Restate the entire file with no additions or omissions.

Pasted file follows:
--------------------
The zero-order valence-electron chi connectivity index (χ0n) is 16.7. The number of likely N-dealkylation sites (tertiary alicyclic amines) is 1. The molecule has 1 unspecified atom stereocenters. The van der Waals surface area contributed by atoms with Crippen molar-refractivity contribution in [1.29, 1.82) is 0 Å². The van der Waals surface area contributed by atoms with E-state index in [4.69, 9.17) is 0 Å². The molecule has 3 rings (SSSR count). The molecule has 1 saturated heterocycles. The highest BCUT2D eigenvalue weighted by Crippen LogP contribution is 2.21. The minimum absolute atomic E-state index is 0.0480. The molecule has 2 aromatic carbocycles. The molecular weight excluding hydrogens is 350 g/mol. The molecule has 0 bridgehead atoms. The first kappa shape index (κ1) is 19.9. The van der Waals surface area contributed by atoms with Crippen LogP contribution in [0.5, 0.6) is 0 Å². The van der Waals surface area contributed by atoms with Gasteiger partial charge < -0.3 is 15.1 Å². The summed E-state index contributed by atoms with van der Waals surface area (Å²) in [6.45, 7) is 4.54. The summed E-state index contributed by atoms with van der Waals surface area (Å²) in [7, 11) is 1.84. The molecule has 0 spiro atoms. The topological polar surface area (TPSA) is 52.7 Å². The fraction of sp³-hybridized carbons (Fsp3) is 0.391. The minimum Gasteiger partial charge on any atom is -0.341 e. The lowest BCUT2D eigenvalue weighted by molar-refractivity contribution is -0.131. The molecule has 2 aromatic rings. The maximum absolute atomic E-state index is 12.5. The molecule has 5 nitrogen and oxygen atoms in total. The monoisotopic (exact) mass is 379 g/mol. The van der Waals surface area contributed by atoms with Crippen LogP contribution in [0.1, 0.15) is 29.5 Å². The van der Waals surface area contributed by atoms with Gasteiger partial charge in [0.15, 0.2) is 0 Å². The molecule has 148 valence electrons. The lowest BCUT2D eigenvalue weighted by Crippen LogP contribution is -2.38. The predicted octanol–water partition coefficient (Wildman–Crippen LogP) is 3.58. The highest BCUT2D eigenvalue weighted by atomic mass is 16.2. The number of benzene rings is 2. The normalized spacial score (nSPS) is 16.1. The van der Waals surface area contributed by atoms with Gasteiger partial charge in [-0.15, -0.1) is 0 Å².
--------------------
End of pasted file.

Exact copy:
The zero-order valence-electron chi connectivity index (χ0n) is 16.7. The number of likely N-dealkylation sites (tertiary alicyclic amines) is 1. The molecule has 1 unspecified atom stereocenters. The van der Waals surface area contributed by atoms with Crippen molar-refractivity contribution in [1.29, 1.82) is 0 Å². The van der Waals surface area contributed by atoms with E-state index in [4.69, 9.17) is 0 Å². The molecule has 3 rings (SSSR count). The molecule has 1 saturated heterocycles. The highest BCUT2D eigenvalue weighted by Crippen LogP contribution is 2.21. The minimum absolute atomic E-state index is 0.0480. The molecule has 2 aromatic carbocycles. The molecular weight excluding hydrogens is 350 g/mol. The molecule has 0 bridgehead atoms. The first kappa shape index (κ1) is 19.9. The van der Waals surface area contributed by atoms with Crippen LogP contribution in [0.5, 0.6) is 0 Å². The van der Waals surface area contributed by atoms with Gasteiger partial charge < -0.3 is 15.1 Å². The summed E-state index contributed by atoms with van der Waals surface area (Å²) in [6.45, 7) is 4.54. The summed E-state index contributed by atoms with van der Waals surface area (Å²) in [7, 11) is 1.84. The molecule has 0 spiro atoms. The topological polar surface area (TPSA) is 52.7 Å². The fraction of sp³-hybridized carbons (Fsp3) is 0.391. The minimum Gasteiger partial charge on any atom is -0.341 e. The lowest BCUT2D eigenvalue weighted by molar-refractivity contribution is -0.131. The molecule has 2 aromatic rings. The maximum absolute atomic E-state index is 12.5. The molecule has 5 nitrogen and oxygen atoms in total. The monoisotopic (exact) mass is 379 g/mol. The van der Waals surface area contributed by atoms with Crippen LogP contribution in [0.1, 0.15) is 29.5 Å². The van der Waals surface area contributed by atoms with Gasteiger partial charge in [0.15, 0.2) is 0 Å². The molecule has 148 valence electrons. The lowest BCUT2D eigenvalue weighted by Crippen LogP contribution is -2.38. The predicted octanol–water partition coefficient (Wildman–Crippen LogP) is 3.58. The highest BCUT2D eigenvalue weighted by atomic mass is 16.2. The number of benzene rings is 2. The normalized spacial score (nSPS) is 16.1. The van der Waals surface area contributed by atoms with Gasteiger partial charge in [-0.15, -0.1) is 0 Å².